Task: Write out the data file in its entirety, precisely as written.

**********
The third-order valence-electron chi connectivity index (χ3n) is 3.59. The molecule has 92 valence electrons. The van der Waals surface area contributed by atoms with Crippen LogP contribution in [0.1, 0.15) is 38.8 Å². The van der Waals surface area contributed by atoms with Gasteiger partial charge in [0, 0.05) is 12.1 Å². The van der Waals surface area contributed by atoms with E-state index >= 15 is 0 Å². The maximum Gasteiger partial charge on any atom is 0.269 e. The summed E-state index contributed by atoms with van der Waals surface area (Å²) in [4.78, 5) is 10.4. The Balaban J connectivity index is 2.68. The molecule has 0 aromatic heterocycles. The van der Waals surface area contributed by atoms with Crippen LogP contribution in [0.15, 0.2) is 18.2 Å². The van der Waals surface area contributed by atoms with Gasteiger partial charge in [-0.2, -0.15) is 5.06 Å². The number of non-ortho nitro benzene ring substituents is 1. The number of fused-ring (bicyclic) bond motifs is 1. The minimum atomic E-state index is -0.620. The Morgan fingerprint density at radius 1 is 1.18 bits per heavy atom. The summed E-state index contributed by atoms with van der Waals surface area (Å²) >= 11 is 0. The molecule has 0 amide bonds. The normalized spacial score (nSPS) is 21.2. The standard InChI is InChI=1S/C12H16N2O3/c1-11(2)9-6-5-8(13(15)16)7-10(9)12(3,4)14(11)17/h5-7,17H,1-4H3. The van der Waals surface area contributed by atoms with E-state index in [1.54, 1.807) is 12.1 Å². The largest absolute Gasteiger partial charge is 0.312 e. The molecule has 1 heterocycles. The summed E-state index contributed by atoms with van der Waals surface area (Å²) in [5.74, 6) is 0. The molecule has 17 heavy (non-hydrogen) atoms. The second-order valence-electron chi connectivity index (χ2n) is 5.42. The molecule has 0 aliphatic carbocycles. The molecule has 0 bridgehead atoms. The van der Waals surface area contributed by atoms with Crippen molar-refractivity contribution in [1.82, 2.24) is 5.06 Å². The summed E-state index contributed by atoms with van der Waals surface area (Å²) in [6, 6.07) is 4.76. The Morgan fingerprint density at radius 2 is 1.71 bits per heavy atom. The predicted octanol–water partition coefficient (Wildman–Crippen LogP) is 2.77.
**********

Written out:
The third-order valence-electron chi connectivity index (χ3n) is 3.59. The molecule has 92 valence electrons. The van der Waals surface area contributed by atoms with Crippen LogP contribution in [0.1, 0.15) is 38.8 Å². The van der Waals surface area contributed by atoms with Gasteiger partial charge in [0, 0.05) is 12.1 Å². The van der Waals surface area contributed by atoms with E-state index >= 15 is 0 Å². The maximum Gasteiger partial charge on any atom is 0.269 e. The summed E-state index contributed by atoms with van der Waals surface area (Å²) in [4.78, 5) is 10.4. The Balaban J connectivity index is 2.68. The molecule has 0 aromatic heterocycles. The van der Waals surface area contributed by atoms with Crippen LogP contribution in [0.15, 0.2) is 18.2 Å². The van der Waals surface area contributed by atoms with Gasteiger partial charge in [-0.2, -0.15) is 5.06 Å². The number of non-ortho nitro benzene ring substituents is 1. The number of fused-ring (bicyclic) bond motifs is 1. The minimum atomic E-state index is -0.620. The Morgan fingerprint density at radius 1 is 1.18 bits per heavy atom. The summed E-state index contributed by atoms with van der Waals surface area (Å²) >= 11 is 0. The molecule has 0 amide bonds. The normalized spacial score (nSPS) is 21.2. The standard InChI is InChI=1S/C12H16N2O3/c1-11(2)9-6-5-8(13(15)16)7-10(9)12(3,4)14(11)17/h5-7,17H,1-4H3. The van der Waals surface area contributed by atoms with E-state index in [1.54, 1.807) is 12.1 Å². The largest absolute Gasteiger partial charge is 0.312 e. The molecule has 1 heterocycles. The summed E-state index contributed by atoms with van der Waals surface area (Å²) in [5.74, 6) is 0. The molecule has 17 heavy (non-hydrogen) atoms. The second-order valence-electron chi connectivity index (χ2n) is 5.42. The molecule has 0 aliphatic carbocycles. The molecule has 0 bridgehead atoms. The van der Waals surface area contributed by atoms with Crippen molar-refractivity contribution in [1.82, 2.24) is 5.06 Å². The summed E-state index contributed by atoms with van der Waals surface area (Å²) in [6, 6.07) is 4.76. The Morgan fingerprint density at radius 2 is 1.71 bits per heavy atom. The predicted octanol–water partition coefficient (Wildman–Crippen LogP) is 2.77.